Peter Jones (New Zealand rugby union)

From Wikipedia, the free encyclopedia
Jump to navigation Jump to search

Peter Jones
Peter Frederick Hilton Jones c1951.jpg
Jones c. 1951
Birth name Peter Frederick Hilton-Jones
Date of birth 24 March 1932
Place of birth Kaitaia, New Zealand
Date of death 7 June 1994
Place of death Waipapakauri, New Zealand
Height 1.88 m (6 ft 2 in)
Weight 108 kg (238 lb)
School Kaitaia College
Occupation(s) Fisherman
Rugby union career
Position(s) No 8 or Flanker
Provincial / State sides
Years Team Apps (Points)
1950–1961 North Auckland 79 90
(30 tries)
National team(s)
Years Team Apps (Points)
1953–56, 1958–60 All Blacks 37 (60)
(20 tries)

Peter Frederick Hilton Jones (24 March 1932 – 7 June 1994) was a former New Zealand International Rugby Union player. He played for the All Blacks in 37 matches (including eleven test matches) between 1953 and 1960. Jones was brought into Ted Griffin's Northland Auckland team in 1950 as an eighteen-year-old and became an immediate sensation. He was part of the North Auckland side under Johnny Smith's captaincy, which beat South Canterbury in Timaru to win the Ranfurly Shield in 1950. By the end of his provincial career, Jones had scored 30 tries in 79 appearances for North Auckland. Of close to Jonah Lomu dimensions, Jones was immensely difficult to stop close to the line, when he went 'super power' and became 'tiger' and simply went straight through the defence. He was worshipped in Northland for his unusual personality and refusal to accept advice to move to the big smoke, Auckland, to advance his career. His immense power was partly due to his demanding job as a fisherman, but he also exercised hard and at 28 and weighing more than 17.5 stone he was still fast.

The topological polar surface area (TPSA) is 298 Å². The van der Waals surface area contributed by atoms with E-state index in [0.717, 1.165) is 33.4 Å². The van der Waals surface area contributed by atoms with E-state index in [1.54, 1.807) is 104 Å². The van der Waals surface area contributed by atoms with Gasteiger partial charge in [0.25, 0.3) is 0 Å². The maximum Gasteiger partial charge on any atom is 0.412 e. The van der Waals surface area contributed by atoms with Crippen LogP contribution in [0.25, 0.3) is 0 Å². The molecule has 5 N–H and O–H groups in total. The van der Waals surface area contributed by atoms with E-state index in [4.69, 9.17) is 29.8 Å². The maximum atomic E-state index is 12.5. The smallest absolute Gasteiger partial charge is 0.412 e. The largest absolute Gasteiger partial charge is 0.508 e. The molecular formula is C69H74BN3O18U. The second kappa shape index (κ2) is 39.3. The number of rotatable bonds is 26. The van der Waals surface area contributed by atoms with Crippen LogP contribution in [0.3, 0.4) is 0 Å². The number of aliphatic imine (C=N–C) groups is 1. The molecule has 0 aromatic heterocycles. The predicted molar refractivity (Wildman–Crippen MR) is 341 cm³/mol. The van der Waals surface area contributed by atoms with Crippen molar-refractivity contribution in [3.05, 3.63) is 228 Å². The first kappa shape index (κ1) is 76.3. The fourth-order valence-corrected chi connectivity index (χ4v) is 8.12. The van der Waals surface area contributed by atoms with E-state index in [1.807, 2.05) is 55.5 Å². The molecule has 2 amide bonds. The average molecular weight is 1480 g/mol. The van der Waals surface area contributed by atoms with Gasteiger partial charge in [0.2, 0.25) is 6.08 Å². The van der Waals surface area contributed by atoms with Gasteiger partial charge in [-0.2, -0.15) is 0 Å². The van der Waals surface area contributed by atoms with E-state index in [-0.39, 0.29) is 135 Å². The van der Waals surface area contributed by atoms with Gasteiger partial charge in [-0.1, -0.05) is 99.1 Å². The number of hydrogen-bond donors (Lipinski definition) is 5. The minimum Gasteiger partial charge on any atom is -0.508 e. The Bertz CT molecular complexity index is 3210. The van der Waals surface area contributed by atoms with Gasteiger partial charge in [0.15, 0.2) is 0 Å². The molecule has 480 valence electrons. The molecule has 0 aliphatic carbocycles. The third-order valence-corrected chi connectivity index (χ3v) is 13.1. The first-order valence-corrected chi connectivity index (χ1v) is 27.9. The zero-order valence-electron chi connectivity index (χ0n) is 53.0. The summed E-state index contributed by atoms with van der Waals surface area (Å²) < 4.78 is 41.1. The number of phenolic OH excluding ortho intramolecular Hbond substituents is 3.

Jones was listed at 210 pounds (95 kg) and 6 feet 2 inches (1.88 m) when he made his debut in Bob Stuart's 1953–54 All Black side that toured Britain and France. By mid-tour he was weighed at 220 lb (100 kg). He played in the tests against England and Scotland and finished the tour with six tries from 12 appearances.He played all 4 tests against the Springboks in 1956 and the full series against the Wallabies in 1958. He was expected to peak on the South African Tour of 1960 when the All Black with a world class kicker in Don Clark and awesome fast pack of Whineray(captain) Hemi, Young, Meads, Graham Tremain, Jones had the best chance they would ever have of taking a series in South Africa in the amateur age. Peter Jones form in the build up to the first test was awesome, against Northern Transval, he scored two tries in one of the greatest games every played. Even many Springboks praised him as the greatest forward on earth. After the second try he reacted to sledging of Pretoria crowd, by giving them the bird, a 30 second, two finger V sign that in the words of his biographer, Norman Harris,[1] who shared NZ Herald sports coverage with Terry McLean 'it was obviously not a peace sign'. Like Barry John, taken out , 15 minutes into the 1968 Lions v SA first test by Springbok lock, Frik De Preeze or the simultaneous hit on Chris Laidlaw in first test qt Pretoria in 1970,when a hard low tackle by Du Preeze was combined with a simultaneous hard blow, by flanker Abbie Bates (photo in P. Verdon. Tribute. Whitcoulls (2001)) Peter Jones was taken out of the sport in a game against a SA provincial side with a hit to the back by two players, a savage, manoeuvre that have previously been attempted in a number of the previous games.

With an impressive physique that averaged about 238 pounds (108 kg) in the second half of his career, Jones was also blessed with the speed of a sprinter. Rugby journalist Terry McLean reported that Jones was capable of running 100 yards (91 m) in 10 seconds. Jones played 37 times for New Zealand and scored 20 tries. He was probably best remembered for his memorable try in the series-ending test against the Springboks in 1956.

References[edit]

  1. ^ N. Harris. Tiger. Auckland (1964)